Many aspects of education in the United States today were not designed for people with disabilities. Whether it’s a video lecture without captions that deaf students are unable to learn from, or a single-color keyboard that makes typing impossible for students with low vision, just because something is available doesn’t mean it’s accessible.
When Harvard Library was given a grant to pilot a User Research Center (URC) in 2015, it was with the goal of reimagining access norms. The library has a vast array of digitized articles and books, research assistance services, and multimedia resources available, and wanted to make sure they were accessible to everyone. The URC aimed to do this not only by designing for users of different abilities, but also by asking for these users’ feedback.
Seven years later, the center is now a permanent part of Harvard Library and a leader on campus when it comes to digital accessibility.
For Amy Deschenes, Head of UX & Digital Accessibility for Harvard Library and leader of the URC team, including students with disabilities in their research has been key to the center’s success.
“User-centered design means designing and updating web content to make it as easy to access and understand as possible, based on testing by and feedback from the people who will use it,” Deschenes said. “I take the stance that user-centered design inherently includes accessibility. It is part of it, it’s not a separate thing. If you’re not testing with users who have disabilities, you’re missing a whole segment of the population; it would be like only testing with men.”
[gz_photo_layout_hanging_cap image=”337200″ caption=”Amy%20Deschenes%2C%20head%20of%20UX%20and%20digital%20accessibility%20for%20Harvard%20Library.%20″ credit=”Photo%20courtesy%20of%20Amy%20Deschenes” /]
She noted that “people with disabilities,” as defined for digital accessibility purposes, is a larger group than one might think. It can include someone with a broken wrist, a strong glasses prescription, or anything else that requires tweaking the way they work.
The URC works to incorporate a wide range of people in their surveys and test-runs of websites. The feedback they get from students with disabilities is often the most helpful, Deschenes said.
When Harvard Library was redesigning its main website in 2017, for instance, Deschenes said insights from user testing were invaluable. Things like color contrast and descriptive headings were suggested by users with disabilities but improved site experience across the board — and ensured compliance with the Harvard’s Digital Accessibility policy and the Web Content Accessibility Guidelines.
In recent years, the User Research Center has begun training library staff across repositories and departments, so web content is more likely to be created with accessibility in mind and less likely to require modifications.
Research librarian Anna Assogba, who has worked with the URC on materials for graduate student research programs, said Deschenes “helped program coordinators frame our thinking as we worked to make content accessible to all participants.”
“She has also made me more aware of tools I can use to check accessibility on my own,” Assogba said.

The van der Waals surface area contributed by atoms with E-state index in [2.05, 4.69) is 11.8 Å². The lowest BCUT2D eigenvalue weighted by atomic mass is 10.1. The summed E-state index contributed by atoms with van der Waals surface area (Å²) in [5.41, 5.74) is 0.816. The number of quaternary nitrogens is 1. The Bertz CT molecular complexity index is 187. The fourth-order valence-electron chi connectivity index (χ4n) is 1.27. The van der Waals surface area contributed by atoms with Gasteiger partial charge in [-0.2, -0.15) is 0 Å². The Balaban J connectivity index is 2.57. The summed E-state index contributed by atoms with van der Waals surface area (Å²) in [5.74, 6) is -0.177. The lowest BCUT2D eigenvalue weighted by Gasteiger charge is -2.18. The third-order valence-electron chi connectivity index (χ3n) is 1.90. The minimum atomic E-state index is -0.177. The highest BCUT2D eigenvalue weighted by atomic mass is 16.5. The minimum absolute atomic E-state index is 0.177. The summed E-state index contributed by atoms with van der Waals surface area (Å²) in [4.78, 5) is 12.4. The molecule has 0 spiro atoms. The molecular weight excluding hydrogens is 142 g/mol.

Deschenes also serves on Harvard’s Digital Accessibility Working Group, which leads discussions about campus policy around accessibility, and serves as a Digital Accessibility Liaison for the libraries.
When the pandemic forced universities to move online in March 2020, many schools shut down user research entirely.
The URC, however, found unexpected success in pivoting to remote work.
“I think the pandemic has shown us we can be just as successful, and in some ways more successful, doing user research and testing from home,” Deschenes said.
Student participation in URC studies has been “through the roof” since the pandemic began, Deschenes said. The URC was able to conduct more interviews over Zoom in a year than all the in-person interviews they’d conducted before 2020, and a larger percentage of these interviews were with students who have disabilities.
Some of these students noted they need new or different accommodations for classes or library services, compared to pre-pandemic, Deschenes said. But for some, a silver lining of the pandemic is that everything became accessible in a way it wasn’t before.
“A student with a mobility and visual impairment told me that remote classes are the most accessible classes he’s ever had at Harvard,” Deschenes said. “He didn’t have to ask for an accommodation for every class, and he felt virtual learning put him on more even footing with others.”
Other feedback on accessibility during remote learning has been encouraging, as well.
Kennedy School fellow Paula Briscoe said she had a positive experience with the library’s digital course reserves, thanks to the URC team.
“They helped me access an older book that I needed on short notice and worked with me to find the best digital format for me to use,” Briscoe said. “Their team is truly concerned with ensuring people are able to access material equally.”
And this is why the URC was created in the first place, Deschenes said — to enable equitable learning.
“We’re working with people who depend on the materials we’re providing for their livelihood, their research, their scholarship,” she said, “so we need to do everything possible to eliminate potential barriers that people with disabilities may face when accessing these materials.”